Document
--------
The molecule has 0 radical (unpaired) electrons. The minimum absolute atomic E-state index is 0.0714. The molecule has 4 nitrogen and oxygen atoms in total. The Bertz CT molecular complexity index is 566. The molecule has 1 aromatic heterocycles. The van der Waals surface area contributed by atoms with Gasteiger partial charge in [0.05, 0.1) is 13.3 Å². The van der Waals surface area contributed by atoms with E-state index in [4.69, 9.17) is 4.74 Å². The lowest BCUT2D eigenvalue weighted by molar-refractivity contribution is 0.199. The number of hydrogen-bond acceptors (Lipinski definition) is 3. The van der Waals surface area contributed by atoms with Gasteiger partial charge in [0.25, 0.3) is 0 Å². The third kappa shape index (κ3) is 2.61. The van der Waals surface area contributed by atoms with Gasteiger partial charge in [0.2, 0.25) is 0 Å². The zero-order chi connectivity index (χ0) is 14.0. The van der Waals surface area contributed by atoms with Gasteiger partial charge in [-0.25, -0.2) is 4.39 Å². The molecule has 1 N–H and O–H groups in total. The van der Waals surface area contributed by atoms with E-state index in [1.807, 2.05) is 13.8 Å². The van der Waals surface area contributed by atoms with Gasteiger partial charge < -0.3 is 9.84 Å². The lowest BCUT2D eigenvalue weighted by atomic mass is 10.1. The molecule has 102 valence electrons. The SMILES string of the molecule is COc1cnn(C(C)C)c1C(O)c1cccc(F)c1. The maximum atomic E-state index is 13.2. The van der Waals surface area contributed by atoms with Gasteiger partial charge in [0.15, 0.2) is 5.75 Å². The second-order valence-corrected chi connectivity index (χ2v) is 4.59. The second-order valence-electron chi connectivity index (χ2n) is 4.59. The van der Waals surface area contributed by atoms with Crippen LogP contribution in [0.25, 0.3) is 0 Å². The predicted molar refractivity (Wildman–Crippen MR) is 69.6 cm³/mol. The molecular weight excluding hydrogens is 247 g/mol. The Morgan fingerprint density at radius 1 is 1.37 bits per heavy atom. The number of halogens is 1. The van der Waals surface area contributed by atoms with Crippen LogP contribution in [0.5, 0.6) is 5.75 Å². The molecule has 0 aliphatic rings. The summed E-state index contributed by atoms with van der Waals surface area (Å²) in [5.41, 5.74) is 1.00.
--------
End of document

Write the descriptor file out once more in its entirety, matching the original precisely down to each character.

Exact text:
The molecule has 0 radical (unpaired) electrons. The minimum absolute atomic E-state index is 0.0714. The molecule has 4 nitrogen and oxygen atoms in total. The Bertz CT molecular complexity index is 566. The molecule has 1 aromatic heterocycles. The van der Waals surface area contributed by atoms with Gasteiger partial charge in [0.05, 0.1) is 13.3 Å². The van der Waals surface area contributed by atoms with E-state index in [4.69, 9.17) is 4.74 Å². The lowest BCUT2D eigenvalue weighted by molar-refractivity contribution is 0.199. The number of hydrogen-bond acceptors (Lipinski definition) is 3. The van der Waals surface area contributed by atoms with Gasteiger partial charge in [0.25, 0.3) is 0 Å². The third kappa shape index (κ3) is 2.61. The van der Waals surface area contributed by atoms with Gasteiger partial charge in [0.2, 0.25) is 0 Å². The zero-order chi connectivity index (χ0) is 14.0. The van der Waals surface area contributed by atoms with Gasteiger partial charge in [-0.25, -0.2) is 4.39 Å². The molecule has 1 N–H and O–H groups in total. The van der Waals surface area contributed by atoms with E-state index in [1.807, 2.05) is 13.8 Å². The van der Waals surface area contributed by atoms with Gasteiger partial charge < -0.3 is 9.84 Å². The lowest BCUT2D eigenvalue weighted by atomic mass is 10.1. The molecule has 102 valence electrons. The SMILES string of the molecule is COc1cnn(C(C)C)c1C(O)c1cccc(F)c1. The maximum atomic E-state index is 13.2. The van der Waals surface area contributed by atoms with Gasteiger partial charge in [0.15, 0.2) is 5.75 Å². The second-order valence-corrected chi connectivity index (χ2v) is 4.59. The second-order valence-electron chi connectivity index (χ2n) is 4.59. The van der Waals surface area contributed by atoms with Crippen LogP contribution in [0.25, 0.3) is 0 Å². The predicted molar refractivity (Wildman–Crippen MR) is 69.6 cm³/mol. The molecular weight excluding hydrogens is 247 g/mol. The Morgan fingerprint density at radius 1 is 1.37 bits per heavy atom. The number of halogens is 1. The van der Waals surface area contributed by atoms with Crippen LogP contribution in [0.5, 0.6) is 5.75 Å². The molecule has 0 aliphatic rings. The summed E-state index contributed by atoms with van der Waals surface area (Å²) in [5.41, 5.74) is 1.00.